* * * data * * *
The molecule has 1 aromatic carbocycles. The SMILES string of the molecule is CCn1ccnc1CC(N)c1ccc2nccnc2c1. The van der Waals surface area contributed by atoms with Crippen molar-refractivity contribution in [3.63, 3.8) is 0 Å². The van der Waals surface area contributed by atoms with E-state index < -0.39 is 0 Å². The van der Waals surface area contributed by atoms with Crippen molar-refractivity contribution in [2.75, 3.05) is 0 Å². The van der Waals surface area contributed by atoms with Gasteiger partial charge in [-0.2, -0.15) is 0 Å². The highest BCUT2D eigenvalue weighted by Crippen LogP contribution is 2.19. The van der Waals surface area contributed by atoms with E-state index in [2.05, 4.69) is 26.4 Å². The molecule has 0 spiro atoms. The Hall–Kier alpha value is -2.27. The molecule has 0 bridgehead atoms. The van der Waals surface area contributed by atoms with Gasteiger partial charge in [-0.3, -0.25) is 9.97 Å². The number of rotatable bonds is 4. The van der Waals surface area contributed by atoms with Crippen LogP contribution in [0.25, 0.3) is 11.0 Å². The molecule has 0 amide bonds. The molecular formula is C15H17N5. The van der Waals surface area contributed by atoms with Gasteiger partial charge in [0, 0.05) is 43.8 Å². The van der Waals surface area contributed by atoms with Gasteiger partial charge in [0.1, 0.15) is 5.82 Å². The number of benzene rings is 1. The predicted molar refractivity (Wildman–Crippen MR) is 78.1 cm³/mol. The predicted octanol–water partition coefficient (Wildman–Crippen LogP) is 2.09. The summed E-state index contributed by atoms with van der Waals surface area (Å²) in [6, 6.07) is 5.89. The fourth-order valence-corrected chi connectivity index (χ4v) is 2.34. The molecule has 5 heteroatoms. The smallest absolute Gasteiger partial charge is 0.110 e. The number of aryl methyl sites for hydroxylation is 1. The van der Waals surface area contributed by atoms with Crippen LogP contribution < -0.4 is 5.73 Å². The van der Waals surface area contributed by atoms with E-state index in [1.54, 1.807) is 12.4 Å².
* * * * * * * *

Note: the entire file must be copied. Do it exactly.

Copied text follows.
The molecule has 1 aromatic carbocycles. The SMILES string of the molecule is CCn1ccnc1CC(N)c1ccc2nccnc2c1. The van der Waals surface area contributed by atoms with Crippen molar-refractivity contribution in [3.63, 3.8) is 0 Å². The van der Waals surface area contributed by atoms with E-state index < -0.39 is 0 Å². The van der Waals surface area contributed by atoms with Crippen molar-refractivity contribution in [2.75, 3.05) is 0 Å². The van der Waals surface area contributed by atoms with Gasteiger partial charge in [-0.2, -0.15) is 0 Å². The highest BCUT2D eigenvalue weighted by Crippen LogP contribution is 2.19. The van der Waals surface area contributed by atoms with E-state index in [2.05, 4.69) is 26.4 Å². The molecule has 0 spiro atoms. The Hall–Kier alpha value is -2.27. The molecule has 0 bridgehead atoms. The van der Waals surface area contributed by atoms with Gasteiger partial charge in [-0.3, -0.25) is 9.97 Å². The number of rotatable bonds is 4. The van der Waals surface area contributed by atoms with Crippen LogP contribution in [0.25, 0.3) is 11.0 Å². The molecule has 0 amide bonds. The molecular formula is C15H17N5. The van der Waals surface area contributed by atoms with Gasteiger partial charge in [0, 0.05) is 43.8 Å². The van der Waals surface area contributed by atoms with Gasteiger partial charge in [0.1, 0.15) is 5.82 Å². The number of benzene rings is 1. The predicted molar refractivity (Wildman–Crippen MR) is 78.1 cm³/mol. The predicted octanol–water partition coefficient (Wildman–Crippen LogP) is 2.09. The summed E-state index contributed by atoms with van der Waals surface area (Å²) in [6, 6.07) is 5.89. The fourth-order valence-corrected chi connectivity index (χ4v) is 2.34. The molecule has 5 heteroatoms. The smallest absolute Gasteiger partial charge is 0.110 e. The number of aryl methyl sites for hydroxylation is 1. The van der Waals surface area contributed by atoms with Crippen LogP contribution < -0.4 is 5.73 Å². The van der Waals surface area contributed by atoms with E-state index in [1.54, 1.807) is 12.4 Å².